The Lightning Room With Kimberly Bruss


Welcome to the Lightning Room, where DeWitt Brinson & Simon Jacobs take turns asking PANK authors extremely difficult questions about their work.

February interviews by DeWitt Brinson.


Lovely heron hue, Kimberly Bruss’ two poems in our May issue. Now watch. She is reborn! A rum drunk man right before your eyes!

1) I think, natural and familial poems are the most ancient because they’re about all that actually exists, because natural is love and family extends it. How do you feel?

I am never consciously trying to write into a tradition; family and nature are what I love and what I know. They are complicated and beautiful things and, at the end of it all, I’m searching for beauty. Though I do believe that nature must be the original source of pleasure and inspiration. Most people, when asked their favorite place, choose a natural scene, not a busy intersection or the top of a skyscraper. I think nature appeals to us because it reminds of what we can not create.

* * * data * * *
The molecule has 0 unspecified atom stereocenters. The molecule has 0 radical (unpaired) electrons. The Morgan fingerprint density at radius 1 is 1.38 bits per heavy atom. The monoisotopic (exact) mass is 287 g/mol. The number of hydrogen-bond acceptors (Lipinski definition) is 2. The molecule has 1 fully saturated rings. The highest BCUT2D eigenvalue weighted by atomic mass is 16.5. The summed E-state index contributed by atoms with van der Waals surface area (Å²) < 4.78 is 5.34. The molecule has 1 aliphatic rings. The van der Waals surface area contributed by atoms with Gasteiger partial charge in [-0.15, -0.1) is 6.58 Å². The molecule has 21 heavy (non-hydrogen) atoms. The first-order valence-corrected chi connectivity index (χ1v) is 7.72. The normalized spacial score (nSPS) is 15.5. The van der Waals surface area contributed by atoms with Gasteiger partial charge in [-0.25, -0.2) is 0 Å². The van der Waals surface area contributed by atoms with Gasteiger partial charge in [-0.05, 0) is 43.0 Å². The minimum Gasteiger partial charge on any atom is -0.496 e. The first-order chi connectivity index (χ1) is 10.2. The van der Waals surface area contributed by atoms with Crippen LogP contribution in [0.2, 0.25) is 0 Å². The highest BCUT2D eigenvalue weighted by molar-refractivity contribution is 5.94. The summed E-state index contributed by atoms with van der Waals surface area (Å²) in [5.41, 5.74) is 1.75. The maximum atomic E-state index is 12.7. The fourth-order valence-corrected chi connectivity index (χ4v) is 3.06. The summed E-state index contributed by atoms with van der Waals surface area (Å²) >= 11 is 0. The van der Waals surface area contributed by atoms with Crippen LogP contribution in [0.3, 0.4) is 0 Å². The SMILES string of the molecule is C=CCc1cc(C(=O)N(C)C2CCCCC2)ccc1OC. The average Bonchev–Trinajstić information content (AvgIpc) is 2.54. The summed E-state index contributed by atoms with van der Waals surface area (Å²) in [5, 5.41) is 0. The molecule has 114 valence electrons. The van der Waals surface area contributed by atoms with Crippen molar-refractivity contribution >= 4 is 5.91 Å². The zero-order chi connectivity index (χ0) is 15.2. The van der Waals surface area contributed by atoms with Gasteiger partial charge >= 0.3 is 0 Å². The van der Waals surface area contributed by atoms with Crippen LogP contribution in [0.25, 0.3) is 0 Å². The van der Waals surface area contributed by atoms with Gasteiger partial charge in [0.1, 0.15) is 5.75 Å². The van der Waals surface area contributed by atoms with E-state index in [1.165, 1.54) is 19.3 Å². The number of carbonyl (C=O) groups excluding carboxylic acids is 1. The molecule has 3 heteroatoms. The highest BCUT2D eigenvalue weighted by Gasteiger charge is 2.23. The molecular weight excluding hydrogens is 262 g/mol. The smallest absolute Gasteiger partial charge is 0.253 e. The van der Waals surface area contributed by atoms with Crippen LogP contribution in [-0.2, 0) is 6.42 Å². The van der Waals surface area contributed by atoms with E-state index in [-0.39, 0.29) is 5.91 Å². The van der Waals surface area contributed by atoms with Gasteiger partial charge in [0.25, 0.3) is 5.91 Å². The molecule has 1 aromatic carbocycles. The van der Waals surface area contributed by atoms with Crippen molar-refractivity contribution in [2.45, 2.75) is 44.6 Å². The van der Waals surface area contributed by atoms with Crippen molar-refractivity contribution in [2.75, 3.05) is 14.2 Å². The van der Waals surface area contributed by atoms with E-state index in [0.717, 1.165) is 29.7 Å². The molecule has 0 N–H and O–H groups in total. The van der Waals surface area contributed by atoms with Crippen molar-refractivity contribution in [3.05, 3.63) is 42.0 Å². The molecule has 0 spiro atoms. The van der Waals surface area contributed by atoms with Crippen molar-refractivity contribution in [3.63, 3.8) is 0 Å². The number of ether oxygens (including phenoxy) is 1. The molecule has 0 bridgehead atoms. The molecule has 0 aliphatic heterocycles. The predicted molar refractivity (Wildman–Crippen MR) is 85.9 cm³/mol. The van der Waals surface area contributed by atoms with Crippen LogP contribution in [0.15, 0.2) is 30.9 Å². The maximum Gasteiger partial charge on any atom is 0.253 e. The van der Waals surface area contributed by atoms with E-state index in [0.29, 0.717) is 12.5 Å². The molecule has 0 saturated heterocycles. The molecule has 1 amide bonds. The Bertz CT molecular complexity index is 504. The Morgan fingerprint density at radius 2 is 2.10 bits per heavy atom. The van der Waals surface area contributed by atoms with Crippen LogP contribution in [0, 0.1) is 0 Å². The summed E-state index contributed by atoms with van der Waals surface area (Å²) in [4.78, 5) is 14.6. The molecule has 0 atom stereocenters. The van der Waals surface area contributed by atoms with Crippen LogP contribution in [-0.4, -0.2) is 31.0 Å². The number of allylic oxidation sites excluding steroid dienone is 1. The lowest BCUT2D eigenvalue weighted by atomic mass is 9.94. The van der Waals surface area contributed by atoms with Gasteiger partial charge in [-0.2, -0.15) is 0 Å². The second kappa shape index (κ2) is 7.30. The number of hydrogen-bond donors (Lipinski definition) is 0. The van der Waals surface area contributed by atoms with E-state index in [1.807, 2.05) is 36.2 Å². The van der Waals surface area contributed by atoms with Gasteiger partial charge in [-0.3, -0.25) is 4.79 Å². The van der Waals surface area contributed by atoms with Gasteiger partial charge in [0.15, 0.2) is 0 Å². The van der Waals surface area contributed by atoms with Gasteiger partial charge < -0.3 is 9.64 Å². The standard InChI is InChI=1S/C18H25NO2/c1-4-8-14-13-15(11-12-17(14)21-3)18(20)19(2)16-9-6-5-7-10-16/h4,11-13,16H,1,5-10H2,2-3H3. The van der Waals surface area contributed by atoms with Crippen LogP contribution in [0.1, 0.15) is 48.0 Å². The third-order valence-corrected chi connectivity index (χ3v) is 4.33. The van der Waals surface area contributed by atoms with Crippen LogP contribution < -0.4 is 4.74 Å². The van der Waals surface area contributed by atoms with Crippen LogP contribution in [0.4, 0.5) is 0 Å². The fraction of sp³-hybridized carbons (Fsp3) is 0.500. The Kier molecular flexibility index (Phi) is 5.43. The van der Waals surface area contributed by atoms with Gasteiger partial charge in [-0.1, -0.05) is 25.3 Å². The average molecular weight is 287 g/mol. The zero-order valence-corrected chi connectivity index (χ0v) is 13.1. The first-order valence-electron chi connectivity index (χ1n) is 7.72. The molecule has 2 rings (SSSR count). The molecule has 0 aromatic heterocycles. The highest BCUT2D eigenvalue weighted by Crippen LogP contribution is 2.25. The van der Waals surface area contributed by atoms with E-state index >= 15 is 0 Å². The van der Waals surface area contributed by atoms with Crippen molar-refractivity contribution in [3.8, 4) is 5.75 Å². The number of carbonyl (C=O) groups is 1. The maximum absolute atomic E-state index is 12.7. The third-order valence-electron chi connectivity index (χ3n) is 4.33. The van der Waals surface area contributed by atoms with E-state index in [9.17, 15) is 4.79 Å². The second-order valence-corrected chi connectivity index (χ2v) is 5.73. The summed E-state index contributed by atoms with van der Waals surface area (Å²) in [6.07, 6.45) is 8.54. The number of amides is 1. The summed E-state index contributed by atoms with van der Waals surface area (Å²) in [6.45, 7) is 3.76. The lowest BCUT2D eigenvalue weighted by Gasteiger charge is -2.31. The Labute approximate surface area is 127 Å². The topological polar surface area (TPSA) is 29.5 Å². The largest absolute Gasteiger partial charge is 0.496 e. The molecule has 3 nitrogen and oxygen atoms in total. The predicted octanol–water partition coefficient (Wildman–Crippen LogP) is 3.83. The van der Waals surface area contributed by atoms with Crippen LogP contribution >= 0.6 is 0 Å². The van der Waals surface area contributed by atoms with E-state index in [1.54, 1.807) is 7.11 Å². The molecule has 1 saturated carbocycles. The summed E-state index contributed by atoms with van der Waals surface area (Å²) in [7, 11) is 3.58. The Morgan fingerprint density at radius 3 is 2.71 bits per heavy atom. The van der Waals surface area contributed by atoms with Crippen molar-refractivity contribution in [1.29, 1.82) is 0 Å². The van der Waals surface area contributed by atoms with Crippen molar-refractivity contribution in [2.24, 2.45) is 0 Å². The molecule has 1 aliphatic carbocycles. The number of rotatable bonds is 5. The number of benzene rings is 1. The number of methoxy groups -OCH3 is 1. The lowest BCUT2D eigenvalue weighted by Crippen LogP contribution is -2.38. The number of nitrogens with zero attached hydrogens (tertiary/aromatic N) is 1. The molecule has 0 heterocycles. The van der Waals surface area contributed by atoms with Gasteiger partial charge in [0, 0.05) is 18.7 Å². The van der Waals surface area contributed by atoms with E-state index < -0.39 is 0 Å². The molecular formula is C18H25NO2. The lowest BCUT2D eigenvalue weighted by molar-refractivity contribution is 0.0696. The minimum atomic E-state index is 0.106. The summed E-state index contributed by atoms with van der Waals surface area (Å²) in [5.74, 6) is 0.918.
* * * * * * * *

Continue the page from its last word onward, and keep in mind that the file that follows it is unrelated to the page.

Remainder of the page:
2) How beautiful is the summertime cowboy on a scale of turkey buzzard to phoenix?

 Blue heron.

3) Which of the two poems was more difficult and why?

They were both difficult in their own ways, though I would say the sequencing of “Lake Country” took more finesse than “The Neighbors,” partially because “Lake Country” is less based in narrative and more in scene.

4) Open a nearby book, turn to a random page, point at a random line, describe the line as if it were an object in a dark room.

Sharp, but sweet as warm, drawn rum.

 5) If you could be reborn as anything, what?

 A man.

6) Talk about your process. Talk about what you like and dislike about it. Talk about what’s not worked and how this is the way it came to be.

“Process” is such a slippery, indefinite word, because I think it represents something slightly different to each of us. Frankly, I hate talking about my “process” because I never know how to answer the question. I never write during sunlit hours. I never write without cigarettes. I revise immediately, within minutes of the first draft. My cat, Linus, is usually on my lap. I need to be by a window. Forcing myself to write on a schedule has never worked for me. Sometimes I go days without writing anything, other times I’m glued to the page. Discussing process is, I think, irrelevant, though, because it is an imperative part of being a writer to discover your own process, not derive it from comparison. It’s about comfort and flexibility and getting the work done however you damn well can.